What is the difference between an access point (AP), a modem, a router, and a gateway?
They seem to be doing similar tasks so i'm confused.
- 6 years agoFavorite Answer
A modem is the device that does the actual communication with the Internet. Back in the Old Days, this was a device that connected straight to the phone line and is what all the clicks and beeps and famous dial up noises came from. Nowadays it'll be an ADSL (phone line broadband), Fibre Optic, or Cable modem, most likely, and the vast majority nowadays are built into the Router.
The router is the unit that organises the connections between devices on your network, what they're talking to, whether they're talking to the Internet (via the modem), whether they're talking to each other, all that mess the Router sorts out.
An access point is a device used to interface a wireless network with a wired network. Usually nowadays these are built into the router, but in days of yore, if a router dealt with wired connections only, and you wanted to add wireless, you'd connect an Access Point to it.
A Gateway is an interface between two types of network. Most commonly this is the interface between your own home network and the Internet, so the modem (or modem router combo as is the case most commonly nowadays) is the gateway.
This below is an example of the process if the router is an old one that doesn't have wireless built into it.
Your computer))))Wireless )))) Access Point ---- Wired ---- [ Router --- Modem ]--- Internet
The router modem combo there would be the gateway.
Hope that makes a bit more sense.
- tumbleweed_biffLv 76 years ago
Modem: modulator/demodulator. It converts a signal from one form to another. For example, the signal coming from a cable connection to an ethernet signal.
Router: a device which keeps track of different computers and how to get to them. It typically provides other services such as DHCP/IP address assignment. Most home based routers also have an ethernet switch built into them and they route the traffic coming in from the internet to the target computer. Many of them also offer WiFi networking.
An Access Point is device which provides WiFi signal without any other functionality.
A gateway is something which sits between two different networks. Typically this is a router. Sometimes a modem and router are combined into a single device. These modem/router combo's are sometimes thought of as gateways.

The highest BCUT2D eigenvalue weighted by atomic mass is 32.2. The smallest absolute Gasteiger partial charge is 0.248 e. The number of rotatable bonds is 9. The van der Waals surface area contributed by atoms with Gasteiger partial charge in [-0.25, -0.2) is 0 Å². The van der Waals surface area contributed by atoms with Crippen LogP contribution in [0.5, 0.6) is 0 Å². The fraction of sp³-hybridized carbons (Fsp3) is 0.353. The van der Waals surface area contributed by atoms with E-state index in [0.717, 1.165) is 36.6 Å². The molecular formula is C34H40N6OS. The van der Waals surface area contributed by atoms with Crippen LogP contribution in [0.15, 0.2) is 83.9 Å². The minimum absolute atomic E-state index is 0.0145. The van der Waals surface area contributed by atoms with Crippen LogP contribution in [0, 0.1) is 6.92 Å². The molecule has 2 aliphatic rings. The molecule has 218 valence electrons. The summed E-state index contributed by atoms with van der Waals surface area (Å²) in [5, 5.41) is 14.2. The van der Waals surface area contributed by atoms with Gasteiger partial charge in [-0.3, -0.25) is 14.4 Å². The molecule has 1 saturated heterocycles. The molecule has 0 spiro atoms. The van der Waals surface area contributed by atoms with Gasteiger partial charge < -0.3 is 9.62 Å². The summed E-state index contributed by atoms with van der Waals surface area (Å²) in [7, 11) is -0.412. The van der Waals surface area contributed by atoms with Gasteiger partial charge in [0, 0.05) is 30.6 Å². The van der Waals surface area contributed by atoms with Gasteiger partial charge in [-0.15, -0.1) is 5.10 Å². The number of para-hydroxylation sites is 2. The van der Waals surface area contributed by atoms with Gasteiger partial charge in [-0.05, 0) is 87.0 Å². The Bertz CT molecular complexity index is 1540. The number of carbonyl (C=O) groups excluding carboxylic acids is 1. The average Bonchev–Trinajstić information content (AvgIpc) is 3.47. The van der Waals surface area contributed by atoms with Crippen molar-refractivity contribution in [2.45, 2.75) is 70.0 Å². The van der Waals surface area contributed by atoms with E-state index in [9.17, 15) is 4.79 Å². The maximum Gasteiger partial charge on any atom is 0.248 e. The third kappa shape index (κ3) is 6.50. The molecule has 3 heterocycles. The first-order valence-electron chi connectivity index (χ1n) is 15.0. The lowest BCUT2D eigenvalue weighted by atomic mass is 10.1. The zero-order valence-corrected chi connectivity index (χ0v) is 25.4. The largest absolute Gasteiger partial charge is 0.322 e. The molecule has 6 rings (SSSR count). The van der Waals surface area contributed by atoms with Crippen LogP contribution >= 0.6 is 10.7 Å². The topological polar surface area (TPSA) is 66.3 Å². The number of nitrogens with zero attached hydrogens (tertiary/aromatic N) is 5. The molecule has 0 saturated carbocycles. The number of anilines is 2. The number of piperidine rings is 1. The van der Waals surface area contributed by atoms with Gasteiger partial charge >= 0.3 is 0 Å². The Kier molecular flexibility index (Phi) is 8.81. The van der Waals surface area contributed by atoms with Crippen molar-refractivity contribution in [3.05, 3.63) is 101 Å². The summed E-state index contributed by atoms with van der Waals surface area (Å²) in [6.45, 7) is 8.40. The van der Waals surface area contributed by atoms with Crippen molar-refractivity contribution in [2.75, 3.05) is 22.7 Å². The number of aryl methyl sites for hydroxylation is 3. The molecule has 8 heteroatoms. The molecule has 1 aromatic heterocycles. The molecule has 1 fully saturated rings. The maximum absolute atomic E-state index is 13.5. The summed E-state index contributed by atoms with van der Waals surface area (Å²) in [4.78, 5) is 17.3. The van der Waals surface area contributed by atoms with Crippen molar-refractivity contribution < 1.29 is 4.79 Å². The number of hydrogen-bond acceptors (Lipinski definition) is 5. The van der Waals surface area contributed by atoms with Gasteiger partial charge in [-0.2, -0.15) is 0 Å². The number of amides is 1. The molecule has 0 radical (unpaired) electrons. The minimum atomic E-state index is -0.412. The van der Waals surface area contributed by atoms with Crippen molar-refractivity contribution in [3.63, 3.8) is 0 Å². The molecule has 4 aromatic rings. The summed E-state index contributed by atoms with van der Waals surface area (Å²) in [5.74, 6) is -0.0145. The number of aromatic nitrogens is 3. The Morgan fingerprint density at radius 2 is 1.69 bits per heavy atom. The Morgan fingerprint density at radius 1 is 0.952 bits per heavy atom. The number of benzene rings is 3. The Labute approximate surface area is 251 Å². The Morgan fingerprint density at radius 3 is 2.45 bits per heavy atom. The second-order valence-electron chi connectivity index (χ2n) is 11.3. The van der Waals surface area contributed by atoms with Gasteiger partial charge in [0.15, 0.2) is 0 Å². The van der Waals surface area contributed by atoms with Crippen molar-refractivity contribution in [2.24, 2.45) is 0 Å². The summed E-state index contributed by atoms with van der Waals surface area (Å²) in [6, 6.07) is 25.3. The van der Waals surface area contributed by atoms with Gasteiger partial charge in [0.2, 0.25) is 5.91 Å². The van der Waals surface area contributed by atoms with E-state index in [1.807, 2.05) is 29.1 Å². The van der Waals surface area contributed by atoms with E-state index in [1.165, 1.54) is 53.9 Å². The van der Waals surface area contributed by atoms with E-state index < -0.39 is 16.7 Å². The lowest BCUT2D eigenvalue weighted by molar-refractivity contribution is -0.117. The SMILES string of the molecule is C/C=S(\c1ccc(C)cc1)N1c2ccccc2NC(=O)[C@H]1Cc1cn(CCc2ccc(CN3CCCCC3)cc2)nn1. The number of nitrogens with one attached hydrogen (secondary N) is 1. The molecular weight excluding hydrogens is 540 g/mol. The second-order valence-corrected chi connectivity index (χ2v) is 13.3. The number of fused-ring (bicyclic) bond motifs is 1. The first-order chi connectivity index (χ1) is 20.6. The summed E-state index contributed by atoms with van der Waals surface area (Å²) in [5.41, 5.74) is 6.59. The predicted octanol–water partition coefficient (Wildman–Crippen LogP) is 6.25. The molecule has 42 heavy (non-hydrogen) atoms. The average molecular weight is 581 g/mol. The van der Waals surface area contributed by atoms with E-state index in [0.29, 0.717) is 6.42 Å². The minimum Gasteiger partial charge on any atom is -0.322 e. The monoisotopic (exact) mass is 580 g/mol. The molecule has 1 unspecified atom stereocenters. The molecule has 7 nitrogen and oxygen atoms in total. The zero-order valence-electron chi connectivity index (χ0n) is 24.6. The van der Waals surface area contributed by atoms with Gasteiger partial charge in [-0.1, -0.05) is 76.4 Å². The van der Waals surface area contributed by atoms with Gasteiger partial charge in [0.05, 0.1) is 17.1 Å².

- VPLv 76 years ago
They do and they don't. For some of us "old-timers," a modem and a router were two separate pieces of equipment. Fast forward 30 years and now one device can perform the duties of several old pieces of equipment. Which is why younger people are confused. So let's go back in time for two minutes...
In 1985, a modem is what you used to connect your computer to another computer. The modem connected to your computer dialed your friend's modem, did a bunch of "squealching" and finally the two modems could talk to each other. What was really going on is that your computer spoke a "digital" language, but the phone company needed to convert your digital signal to an analog signal so that their phone equipment could transmit the signal. Once it reached your friend's modem, his modem converted the signal from analog to digital and passed it on to his computer. MODEM is an acronym that stands for MOdulate - DEModulate (which is the conversion from digital-to-analog and analog-to-digital).
Routers are used to decide which path (direction) to use to "route" your requests. Routers use IP addresses and some internal rules to figure out the next router to send your request to. It's very common for that web server you're trying to use to be 10 - 15 routers "away" from your home router. Each router along the path gets your request, looks at the IP you're trying to reach, then sends your request to the next router it's been told to use. Network Admins are the ones who configure routers and tell them which way to send certain requests.
Depending on its usage, a gateway or gateway device can mean several things. The simplest -- it means the device that all Internet-bound traffic has to use when trying to leave your home network. It is also used by some to describe a device that handles both modem and router functions. In normal networking lingo, a gateway is any interface (connection) available to use on a router.
Both a piece of hardware and at times a simple function -- Access Points are ways to connect wirelessly to a network. When describing a piece of hardware, an AP sends out a Wi-Fi signal that users can connect to. The AP can also provide security by forcing users to enter signon credentials before allowing them access. Routers can also be used as access points by turning off (dumbing down) certain functions and simply allowing it to broadcast a Wi-Fi signal and enforce password security.
Just my two cents! Feel free to Google these terms and use their explanations.
- Elaine MLv 76 years ago
I believe a modem and a router are the same thing.